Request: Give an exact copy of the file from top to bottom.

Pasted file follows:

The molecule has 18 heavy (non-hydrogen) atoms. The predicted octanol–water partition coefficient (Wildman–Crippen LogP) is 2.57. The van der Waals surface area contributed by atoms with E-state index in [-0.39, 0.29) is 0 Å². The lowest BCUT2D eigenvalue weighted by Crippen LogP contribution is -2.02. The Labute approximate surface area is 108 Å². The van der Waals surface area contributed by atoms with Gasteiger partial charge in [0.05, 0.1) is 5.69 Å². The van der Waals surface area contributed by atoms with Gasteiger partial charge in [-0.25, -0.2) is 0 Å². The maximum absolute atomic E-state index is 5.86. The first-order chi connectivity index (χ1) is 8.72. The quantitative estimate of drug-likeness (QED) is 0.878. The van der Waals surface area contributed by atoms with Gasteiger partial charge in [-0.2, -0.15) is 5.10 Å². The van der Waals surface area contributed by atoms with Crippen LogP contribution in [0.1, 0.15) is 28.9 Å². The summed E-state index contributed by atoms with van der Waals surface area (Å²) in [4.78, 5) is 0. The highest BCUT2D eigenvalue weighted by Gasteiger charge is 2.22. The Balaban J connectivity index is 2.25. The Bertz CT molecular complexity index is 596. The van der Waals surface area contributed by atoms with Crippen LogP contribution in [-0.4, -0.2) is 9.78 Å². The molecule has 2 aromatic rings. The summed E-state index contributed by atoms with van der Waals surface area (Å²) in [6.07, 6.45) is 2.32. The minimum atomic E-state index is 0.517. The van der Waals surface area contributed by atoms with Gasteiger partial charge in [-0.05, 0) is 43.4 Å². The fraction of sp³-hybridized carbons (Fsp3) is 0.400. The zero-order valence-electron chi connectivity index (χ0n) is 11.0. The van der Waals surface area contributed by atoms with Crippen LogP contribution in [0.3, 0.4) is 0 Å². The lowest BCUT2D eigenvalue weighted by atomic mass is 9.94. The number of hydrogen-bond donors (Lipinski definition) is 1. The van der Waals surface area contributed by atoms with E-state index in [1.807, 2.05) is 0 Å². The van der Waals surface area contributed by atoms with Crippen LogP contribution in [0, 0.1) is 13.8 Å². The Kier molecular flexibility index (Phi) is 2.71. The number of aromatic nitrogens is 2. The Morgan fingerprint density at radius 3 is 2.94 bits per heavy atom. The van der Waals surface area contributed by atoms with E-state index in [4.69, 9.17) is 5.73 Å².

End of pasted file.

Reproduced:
The molecule has 18 heavy (non-hydrogen) atoms. The predicted octanol–water partition coefficient (Wildman–Crippen LogP) is 2.57. The van der Waals surface area contributed by atoms with E-state index in [-0.39, 0.29) is 0 Å². The lowest BCUT2D eigenvalue weighted by Crippen LogP contribution is -2.02. The Labute approximate surface area is 108 Å². The van der Waals surface area contributed by atoms with Gasteiger partial charge in [0.05, 0.1) is 5.69 Å². The van der Waals surface area contributed by atoms with Gasteiger partial charge in [-0.25, -0.2) is 0 Å². The maximum absolute atomic E-state index is 5.86. The first-order chi connectivity index (χ1) is 8.72. The quantitative estimate of drug-likeness (QED) is 0.878. The van der Waals surface area contributed by atoms with Gasteiger partial charge in [-0.2, -0.15) is 5.10 Å². The van der Waals surface area contributed by atoms with Crippen LogP contribution in [0.1, 0.15) is 28.9 Å². The summed E-state index contributed by atoms with van der Waals surface area (Å²) in [4.78, 5) is 0. The highest BCUT2D eigenvalue weighted by Gasteiger charge is 2.22. The Balaban J connectivity index is 2.25. The Bertz CT molecular complexity index is 596. The van der Waals surface area contributed by atoms with Crippen LogP contribution in [-0.4, -0.2) is 9.78 Å². The molecule has 2 aromatic rings. The summed E-state index contributed by atoms with van der Waals surface area (Å²) in [6.07, 6.45) is 2.32. The minimum atomic E-state index is 0.517. The van der Waals surface area contributed by atoms with Gasteiger partial charge in [-0.05, 0) is 43.4 Å². The fraction of sp³-hybridized carbons (Fsp3) is 0.400. The zero-order valence-electron chi connectivity index (χ0n) is 11.0. The van der Waals surface area contributed by atoms with Crippen LogP contribution in [0.3, 0.4) is 0 Å². The lowest BCUT2D eigenvalue weighted by atomic mass is 9.94. The number of hydrogen-bond donors (Lipinski definition) is 1. The van der Waals surface area contributed by atoms with E-state index in [1.807, 2.05) is 0 Å². The van der Waals surface area contributed by atoms with Crippen LogP contribution in [0, 0.1) is 13.8 Å². The Kier molecular flexibility index (Phi) is 2.71. The number of aromatic nitrogens is 2. The Morgan fingerprint density at radius 3 is 2.94 bits per heavy atom. The van der Waals surface area contributed by atoms with E-state index in [4.69, 9.17) is 5.73 Å².